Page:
Monday, July 15, 2024

First steps taken to improve support for abuse survivors

Work to improve Government support for survivors of abuse in care has begun, while a new, independent redress system is designed, Public Service Minister Chris Hipkins said today.

The preliminary steps – recommended by the Abuse in Care Royal Commission of Inquiry – include rapid payments for claimants, a new listening service, and easier provision of survivor records of their time in care, the Minister said.

“Designing the new system will take time – it is a complex task, requiring input from many different survivor groups to get it right,” Mr Hipkins said.

“While that work happens, the Royal Commission recommended some interim steps, including rapid payments to elderly or terminally ill abuse survivors who are waiting for their claims to be processed.

“I’ve asked for options on faster payments and for options for establishing a listening service, to give survivors a safe place to tell their stories after the Inquiry finishes in June 2023. I expect to see faster payment options within the next two months.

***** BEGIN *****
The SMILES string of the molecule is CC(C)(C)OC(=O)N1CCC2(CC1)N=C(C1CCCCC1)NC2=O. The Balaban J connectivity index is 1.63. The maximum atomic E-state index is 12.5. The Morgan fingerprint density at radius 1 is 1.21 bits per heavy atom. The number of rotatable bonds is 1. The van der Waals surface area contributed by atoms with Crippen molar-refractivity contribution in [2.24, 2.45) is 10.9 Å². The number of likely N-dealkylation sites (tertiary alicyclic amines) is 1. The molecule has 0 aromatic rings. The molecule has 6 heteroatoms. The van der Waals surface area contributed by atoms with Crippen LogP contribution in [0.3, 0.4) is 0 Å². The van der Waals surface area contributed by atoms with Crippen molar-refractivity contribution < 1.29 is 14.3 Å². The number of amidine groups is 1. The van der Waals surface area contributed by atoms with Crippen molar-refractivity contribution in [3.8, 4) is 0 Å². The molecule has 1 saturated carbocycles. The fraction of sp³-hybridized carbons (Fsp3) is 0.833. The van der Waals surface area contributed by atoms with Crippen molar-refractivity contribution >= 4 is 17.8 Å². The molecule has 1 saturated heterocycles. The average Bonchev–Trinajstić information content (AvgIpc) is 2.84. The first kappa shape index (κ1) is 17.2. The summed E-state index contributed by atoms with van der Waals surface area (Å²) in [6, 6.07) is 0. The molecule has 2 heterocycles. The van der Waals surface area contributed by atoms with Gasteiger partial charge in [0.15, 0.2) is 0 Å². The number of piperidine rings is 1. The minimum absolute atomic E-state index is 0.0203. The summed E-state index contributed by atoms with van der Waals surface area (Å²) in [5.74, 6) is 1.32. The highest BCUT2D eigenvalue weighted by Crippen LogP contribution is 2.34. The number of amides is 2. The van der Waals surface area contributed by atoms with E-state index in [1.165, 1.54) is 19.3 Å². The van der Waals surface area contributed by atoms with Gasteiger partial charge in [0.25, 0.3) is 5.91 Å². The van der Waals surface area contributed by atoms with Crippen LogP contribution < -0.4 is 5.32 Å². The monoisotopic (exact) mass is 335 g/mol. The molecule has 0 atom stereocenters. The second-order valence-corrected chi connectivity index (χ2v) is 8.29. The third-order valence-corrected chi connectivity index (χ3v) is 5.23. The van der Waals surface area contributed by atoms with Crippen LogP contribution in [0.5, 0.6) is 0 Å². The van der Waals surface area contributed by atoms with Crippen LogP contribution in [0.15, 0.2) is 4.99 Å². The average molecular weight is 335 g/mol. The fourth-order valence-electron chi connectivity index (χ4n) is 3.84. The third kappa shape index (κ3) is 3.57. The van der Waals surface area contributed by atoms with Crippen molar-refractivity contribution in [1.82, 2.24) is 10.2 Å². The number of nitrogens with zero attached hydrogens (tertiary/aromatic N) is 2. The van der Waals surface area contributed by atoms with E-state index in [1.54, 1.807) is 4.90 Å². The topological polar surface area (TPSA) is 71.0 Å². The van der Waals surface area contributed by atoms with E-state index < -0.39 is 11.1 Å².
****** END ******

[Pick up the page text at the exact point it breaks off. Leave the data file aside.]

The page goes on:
“In addition, I’ve asked for work on how we can improve survivors’ access to their own records, following concerns raised with the Inquiry about the timeliness and quality of records provision,” he said.

The Government has also instructed officials to begin work, later this year, on a national apology to abuse in care survivors, as was also recommended by the Royal Commission.

“The Government agrees we shouldn’t wait for the new system to improve the way we help survivors. At the same time, we have committed to meaningful change, and I want to ensure that any interim steps are done right,” said Mr Hipkins.

“I expect to get detailed advice and options across the three areas – payments, the listening service, and records – later this year, when I will also consider options for the collaborative design of the new system.

“Once design proposals for the new system are developed, there will be significant engagement before any final decisions are made. This will allow all survivors to have their say on this important work.” 

He said the Government will work with survivor groups, tikanga experts and representatives from other communities affected by abuse in care on what a national apology might look like and how it might be delivered.  

The proactively released Cabinet paper is here.

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